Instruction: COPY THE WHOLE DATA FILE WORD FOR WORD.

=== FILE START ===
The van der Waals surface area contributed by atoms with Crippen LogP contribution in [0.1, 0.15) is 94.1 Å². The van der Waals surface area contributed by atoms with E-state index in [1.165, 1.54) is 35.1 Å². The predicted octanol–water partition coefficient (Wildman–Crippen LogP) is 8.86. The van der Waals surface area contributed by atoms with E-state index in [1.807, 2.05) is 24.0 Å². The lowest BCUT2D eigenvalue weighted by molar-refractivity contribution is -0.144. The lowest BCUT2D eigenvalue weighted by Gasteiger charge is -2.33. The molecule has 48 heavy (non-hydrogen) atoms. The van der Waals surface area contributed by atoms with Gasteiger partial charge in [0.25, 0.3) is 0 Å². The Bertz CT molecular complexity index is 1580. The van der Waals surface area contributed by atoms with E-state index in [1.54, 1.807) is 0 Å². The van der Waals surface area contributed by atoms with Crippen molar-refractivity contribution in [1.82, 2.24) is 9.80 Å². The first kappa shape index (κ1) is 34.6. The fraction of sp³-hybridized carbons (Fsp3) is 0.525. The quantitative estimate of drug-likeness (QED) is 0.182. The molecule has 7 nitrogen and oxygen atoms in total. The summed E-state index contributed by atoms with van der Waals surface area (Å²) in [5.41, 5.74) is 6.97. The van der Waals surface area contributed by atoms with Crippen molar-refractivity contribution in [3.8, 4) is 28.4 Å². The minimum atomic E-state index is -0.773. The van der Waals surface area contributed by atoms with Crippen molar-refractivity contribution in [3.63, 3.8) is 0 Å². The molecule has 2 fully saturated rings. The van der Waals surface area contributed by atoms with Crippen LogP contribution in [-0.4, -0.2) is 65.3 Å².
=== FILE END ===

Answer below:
The van der Waals surface area contributed by atoms with Crippen LogP contribution in [0.1, 0.15) is 94.1 Å². The van der Waals surface area contributed by atoms with E-state index in [1.165, 1.54) is 35.1 Å². The predicted octanol–water partition coefficient (Wildman–Crippen LogP) is 8.86. The van der Waals surface area contributed by atoms with E-state index in [1.807, 2.05) is 24.0 Å². The lowest BCUT2D eigenvalue weighted by molar-refractivity contribution is -0.144. The lowest BCUT2D eigenvalue weighted by Gasteiger charge is -2.33. The molecule has 48 heavy (non-hydrogen) atoms. The van der Waals surface area contributed by atoms with Gasteiger partial charge in [0.25, 0.3) is 0 Å². The Bertz CT molecular complexity index is 1580. The van der Waals surface area contributed by atoms with E-state index in [1.54, 1.807) is 0 Å². The van der Waals surface area contributed by atoms with Crippen molar-refractivity contribution in [1.82, 2.24) is 9.80 Å². The first kappa shape index (κ1) is 34.6. The fraction of sp³-hybridized carbons (Fsp3) is 0.525. The quantitative estimate of drug-likeness (QED) is 0.182. The molecule has 7 nitrogen and oxygen atoms in total. The summed E-state index contributed by atoms with van der Waals surface area (Å²) in [5.41, 5.74) is 6.97. The van der Waals surface area contributed by atoms with Crippen molar-refractivity contribution in [3.8, 4) is 28.4 Å². The minimum atomic E-state index is -0.773. The van der Waals surface area contributed by atoms with Crippen molar-refractivity contribution in [3.63, 3.8) is 0 Å². The molecule has 2 fully saturated rings. The van der Waals surface area contributed by atoms with Crippen LogP contribution in [-0.4, -0.2) is 65.3 Å².